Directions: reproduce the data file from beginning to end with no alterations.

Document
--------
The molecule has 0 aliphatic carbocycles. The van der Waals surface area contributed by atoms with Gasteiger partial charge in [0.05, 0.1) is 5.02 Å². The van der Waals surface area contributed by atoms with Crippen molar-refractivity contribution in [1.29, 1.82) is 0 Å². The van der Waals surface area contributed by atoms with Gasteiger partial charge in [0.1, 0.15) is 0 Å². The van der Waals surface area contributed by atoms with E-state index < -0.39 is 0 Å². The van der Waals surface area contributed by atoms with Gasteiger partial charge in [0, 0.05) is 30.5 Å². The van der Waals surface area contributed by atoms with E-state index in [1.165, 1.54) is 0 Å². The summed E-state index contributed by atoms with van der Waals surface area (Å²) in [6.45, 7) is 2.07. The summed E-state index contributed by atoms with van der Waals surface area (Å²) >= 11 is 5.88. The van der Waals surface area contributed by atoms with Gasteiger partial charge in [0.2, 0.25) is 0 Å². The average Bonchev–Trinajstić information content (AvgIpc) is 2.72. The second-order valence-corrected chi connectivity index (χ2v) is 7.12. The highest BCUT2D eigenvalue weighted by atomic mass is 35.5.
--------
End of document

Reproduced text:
The molecule has 0 aliphatic carbocycles. The van der Waals surface area contributed by atoms with Gasteiger partial charge in [0.05, 0.1) is 5.02 Å². The van der Waals surface area contributed by atoms with Crippen molar-refractivity contribution in [1.29, 1.82) is 0 Å². The van der Waals surface area contributed by atoms with Gasteiger partial charge in [0.1, 0.15) is 0 Å². The van der Waals surface area contributed by atoms with E-state index < -0.39 is 0 Å². The van der Waals surface area contributed by atoms with Gasteiger partial charge in [0, 0.05) is 30.5 Å². The van der Waals surface area contributed by atoms with E-state index in [1.165, 1.54) is 0 Å². The summed E-state index contributed by atoms with van der Waals surface area (Å²) in [6.45, 7) is 2.07. The summed E-state index contributed by atoms with van der Waals surface area (Å²) >= 11 is 5.88. The van der Waals surface area contributed by atoms with Gasteiger partial charge in [0.2, 0.25) is 0 Å². The average Bonchev–Trinajstić information content (AvgIpc) is 2.72. The second-order valence-corrected chi connectivity index (χ2v) is 7.12. The highest BCUT2D eigenvalue weighted by atomic mass is 35.5.